2. If you could change one thing for the better about this College and your education here, what would it be?
3. If you could change one thing for the better in New York City, what would it be?
4. Do you want any class time spent on the war with Iraq?
It needs to be mentioned here that this class was in session around the time of Bush Senior's war on Iraq. Shor continues: "In addition I verbally asked them to write on two questions about `Utopia':
5. What does "Utopia" mean to you?
6. What questions do you have about "Utopia"? (39)
From this list of questions, Shor received all kinds of answers about what was wrong with New York City, the College, and so on, which became "generative themes" for the course as a whole. In short, the course became focused upon the students' answers to Shor's questions. It became, to a certain extent, student-directed.
One of the first responses Shor got, however, was one of "why do we have to come to class at all?" Shor, unfortunately, had to cling to his attendance requirement - but, in the process of organizing the class, came up with several innovations that made his student-directed class work anyway.
First off, Shor's class negotiated, between students and teacher, a set of contracts, outlining what each student needed to do to (in terms of writing, attendance, class participation and so on) get a grade of "A," "B," etc. for the class. The dispute about "do I have to attend class?" was resolved (or so Shor says) by the creation of what he calls "protest rights" (suggesting the students could protest any aspect of the class they wanted) and the creation of an "after-class group" entrusted with the overall design of the class. Shor had the students read two utopian novels: B. F. Skinner's Walden Two (an important work, to be sure, but a rather boring read - I could have warned him!) and Ernest Callenbach's Ecotopia.
Doing the work
The rest of When Students Have Power is an analysis of what happened in this class. One of the main difficulties, Shor reports, of teaching a class like this is that students tend to develop higher expectations of a class like this than a class when they are left with the "Siberian syndrome."
The good news is that higher expectations work against the depressant, anti-intellectual effects of the Siberian Syndrome. The bad news is that I, the students, and the process cannot continually deliver on rising expectations, for reasons simple and complex, such as the lack of class time, inadequate student experience in democratic arts, prior habituation to unilateral authority, demands of current jobs and private lives, institutional limits on me, such as required letter grading, my divided attention across three crowded courses each term, etc. Over the years, I have been learning the dangers of promising more than I can deliver. So, the exuberant release of some students' expectations is a problem that can and did trouble the ACG (the after class group) especially. (149-150)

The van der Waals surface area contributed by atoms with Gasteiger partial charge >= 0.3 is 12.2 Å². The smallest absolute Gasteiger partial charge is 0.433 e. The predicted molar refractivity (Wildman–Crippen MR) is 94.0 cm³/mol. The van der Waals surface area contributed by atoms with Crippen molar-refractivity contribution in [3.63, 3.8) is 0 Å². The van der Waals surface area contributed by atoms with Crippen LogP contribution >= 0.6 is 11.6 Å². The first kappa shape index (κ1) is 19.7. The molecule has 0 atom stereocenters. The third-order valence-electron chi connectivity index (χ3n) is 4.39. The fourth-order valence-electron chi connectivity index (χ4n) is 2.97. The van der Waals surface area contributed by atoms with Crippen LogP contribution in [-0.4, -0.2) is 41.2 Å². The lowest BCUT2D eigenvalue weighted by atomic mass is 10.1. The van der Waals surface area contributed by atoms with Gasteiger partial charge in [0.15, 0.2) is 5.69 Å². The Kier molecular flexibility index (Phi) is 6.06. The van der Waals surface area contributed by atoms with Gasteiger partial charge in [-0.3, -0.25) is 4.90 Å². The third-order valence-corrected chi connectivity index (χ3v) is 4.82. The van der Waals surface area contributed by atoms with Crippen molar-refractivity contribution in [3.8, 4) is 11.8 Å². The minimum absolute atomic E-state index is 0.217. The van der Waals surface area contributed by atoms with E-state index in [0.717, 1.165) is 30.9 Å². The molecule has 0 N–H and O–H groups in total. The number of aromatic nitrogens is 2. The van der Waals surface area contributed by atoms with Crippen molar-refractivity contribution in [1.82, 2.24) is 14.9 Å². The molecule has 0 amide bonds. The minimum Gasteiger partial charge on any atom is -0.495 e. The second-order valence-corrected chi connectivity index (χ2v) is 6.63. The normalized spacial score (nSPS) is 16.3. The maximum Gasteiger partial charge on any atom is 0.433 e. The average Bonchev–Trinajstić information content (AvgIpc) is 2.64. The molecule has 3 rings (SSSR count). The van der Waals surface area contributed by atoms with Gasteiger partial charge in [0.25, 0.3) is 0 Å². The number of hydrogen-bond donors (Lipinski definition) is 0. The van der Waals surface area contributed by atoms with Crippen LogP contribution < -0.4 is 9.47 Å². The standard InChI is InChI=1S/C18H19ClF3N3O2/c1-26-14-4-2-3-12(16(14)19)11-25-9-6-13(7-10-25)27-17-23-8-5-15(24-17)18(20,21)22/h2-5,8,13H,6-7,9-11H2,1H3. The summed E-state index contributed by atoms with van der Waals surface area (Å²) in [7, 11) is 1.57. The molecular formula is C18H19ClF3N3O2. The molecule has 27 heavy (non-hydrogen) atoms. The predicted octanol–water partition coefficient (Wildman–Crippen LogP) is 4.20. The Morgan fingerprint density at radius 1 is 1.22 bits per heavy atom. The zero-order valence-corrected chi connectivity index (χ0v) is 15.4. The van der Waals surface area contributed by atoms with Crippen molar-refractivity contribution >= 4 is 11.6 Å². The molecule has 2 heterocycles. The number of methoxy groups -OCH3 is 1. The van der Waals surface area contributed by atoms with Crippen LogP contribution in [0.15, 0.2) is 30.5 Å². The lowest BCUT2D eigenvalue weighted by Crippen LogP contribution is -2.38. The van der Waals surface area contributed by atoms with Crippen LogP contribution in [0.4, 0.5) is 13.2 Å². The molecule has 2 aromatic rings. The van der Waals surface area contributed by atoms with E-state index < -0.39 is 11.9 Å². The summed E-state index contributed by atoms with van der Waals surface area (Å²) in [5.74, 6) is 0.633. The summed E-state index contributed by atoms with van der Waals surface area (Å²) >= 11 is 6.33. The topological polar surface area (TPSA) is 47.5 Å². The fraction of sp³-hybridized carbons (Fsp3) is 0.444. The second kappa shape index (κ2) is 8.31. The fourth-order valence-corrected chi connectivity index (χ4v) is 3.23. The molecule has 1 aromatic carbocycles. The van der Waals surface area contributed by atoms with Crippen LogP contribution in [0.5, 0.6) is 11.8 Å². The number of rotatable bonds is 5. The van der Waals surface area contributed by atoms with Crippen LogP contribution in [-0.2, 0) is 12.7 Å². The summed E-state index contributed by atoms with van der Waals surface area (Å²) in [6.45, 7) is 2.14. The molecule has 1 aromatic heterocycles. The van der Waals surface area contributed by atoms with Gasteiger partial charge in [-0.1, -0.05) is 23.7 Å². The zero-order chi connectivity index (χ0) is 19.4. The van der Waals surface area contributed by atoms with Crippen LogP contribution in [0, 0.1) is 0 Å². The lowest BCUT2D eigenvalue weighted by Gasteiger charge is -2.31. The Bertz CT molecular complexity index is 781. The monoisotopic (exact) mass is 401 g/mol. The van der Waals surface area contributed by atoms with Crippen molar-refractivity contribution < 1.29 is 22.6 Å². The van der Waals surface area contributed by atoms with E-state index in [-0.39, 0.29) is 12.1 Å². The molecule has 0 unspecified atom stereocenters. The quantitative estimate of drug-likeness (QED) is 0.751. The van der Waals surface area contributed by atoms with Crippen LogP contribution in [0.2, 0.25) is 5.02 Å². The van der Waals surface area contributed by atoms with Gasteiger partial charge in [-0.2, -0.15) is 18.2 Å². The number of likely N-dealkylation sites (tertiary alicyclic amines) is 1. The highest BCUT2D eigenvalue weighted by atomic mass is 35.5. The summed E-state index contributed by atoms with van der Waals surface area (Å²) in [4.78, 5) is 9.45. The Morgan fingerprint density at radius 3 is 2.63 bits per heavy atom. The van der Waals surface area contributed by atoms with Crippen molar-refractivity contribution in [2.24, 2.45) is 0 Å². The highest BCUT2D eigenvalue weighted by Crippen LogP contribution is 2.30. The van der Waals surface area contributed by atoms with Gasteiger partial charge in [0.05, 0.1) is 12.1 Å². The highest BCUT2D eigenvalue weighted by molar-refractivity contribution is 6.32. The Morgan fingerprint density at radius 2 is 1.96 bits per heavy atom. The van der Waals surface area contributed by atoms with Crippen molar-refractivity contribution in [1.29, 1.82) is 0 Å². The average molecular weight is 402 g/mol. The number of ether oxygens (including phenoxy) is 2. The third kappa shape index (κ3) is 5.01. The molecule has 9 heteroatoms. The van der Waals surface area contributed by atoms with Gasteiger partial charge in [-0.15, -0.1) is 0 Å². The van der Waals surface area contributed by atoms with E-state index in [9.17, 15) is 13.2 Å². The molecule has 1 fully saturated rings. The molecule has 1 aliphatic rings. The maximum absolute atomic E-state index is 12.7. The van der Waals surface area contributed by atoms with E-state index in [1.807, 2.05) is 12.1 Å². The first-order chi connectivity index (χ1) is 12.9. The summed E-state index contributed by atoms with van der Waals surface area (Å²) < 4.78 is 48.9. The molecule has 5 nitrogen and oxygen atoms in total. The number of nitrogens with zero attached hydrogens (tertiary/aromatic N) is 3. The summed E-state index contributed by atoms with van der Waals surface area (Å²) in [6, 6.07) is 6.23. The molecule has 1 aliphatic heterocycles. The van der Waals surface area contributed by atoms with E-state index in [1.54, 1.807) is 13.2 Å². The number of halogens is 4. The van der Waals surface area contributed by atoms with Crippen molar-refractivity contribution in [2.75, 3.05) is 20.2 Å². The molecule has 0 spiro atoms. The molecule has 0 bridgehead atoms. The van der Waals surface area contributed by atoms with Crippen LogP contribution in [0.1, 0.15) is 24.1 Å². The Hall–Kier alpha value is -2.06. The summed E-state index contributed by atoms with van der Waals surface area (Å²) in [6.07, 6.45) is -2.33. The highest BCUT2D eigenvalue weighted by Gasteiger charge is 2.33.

At the same time as some students were demanding immediate utopia of the utopia class, others were continuing to resist, and hide in Siberia, Shor reports.
Nevertheless, this class substantively tackled issues of teacher-student relations, global environmental problems, problems with the College of Staten Island campus itself (most severely the parking problem, which Shor depicts as a serious deterrent to enrollment), problems of race and class. In Shor's depiction, the far more important achievement of a class such as this is not that students were coerced into having the "right" opinions, but that students were convinced by this class that their opinions were important, that they should express their opinions, and that expressing one's opinion could potentially lead to action, which in its turn could forward meaningful social change. These are just the sorts of things that we as teachers need to be encouraging in an era in which authoritarian (and demeaning) social policy, corporate-controlled computerized voting, and money-driven electoral campaigns have lead to a practical annulment of democracy.
Shor reports that "students had largely positive feelings about the class," (204) and that for the most part it encouraged them to look critically at society. He reports that "almost half of the students indicated they would consider taking action to make change - `Because things are not going to change on their own,' as one wrote. But, others were ambivalent or negative about acting on what they learned." (205) I would judge this result as pretty good for a reactionary era like the 1990s.
Dear, patient teacher-readers: if we are to avoid the dystopian outcomes I described above, we need to be teaching some form of this stuff. Student bodies that have been sentenced, through teacher-centered schooling practices, to "Siberia" are rendered incapable of preventing dystopia. The money the Powers That Be use to buy us off will not be of value if currency crises and ecological disasters have deprived us of things to buy, and this they will surely do. "Rise like Lions after slumber/ In unvanquishable number -"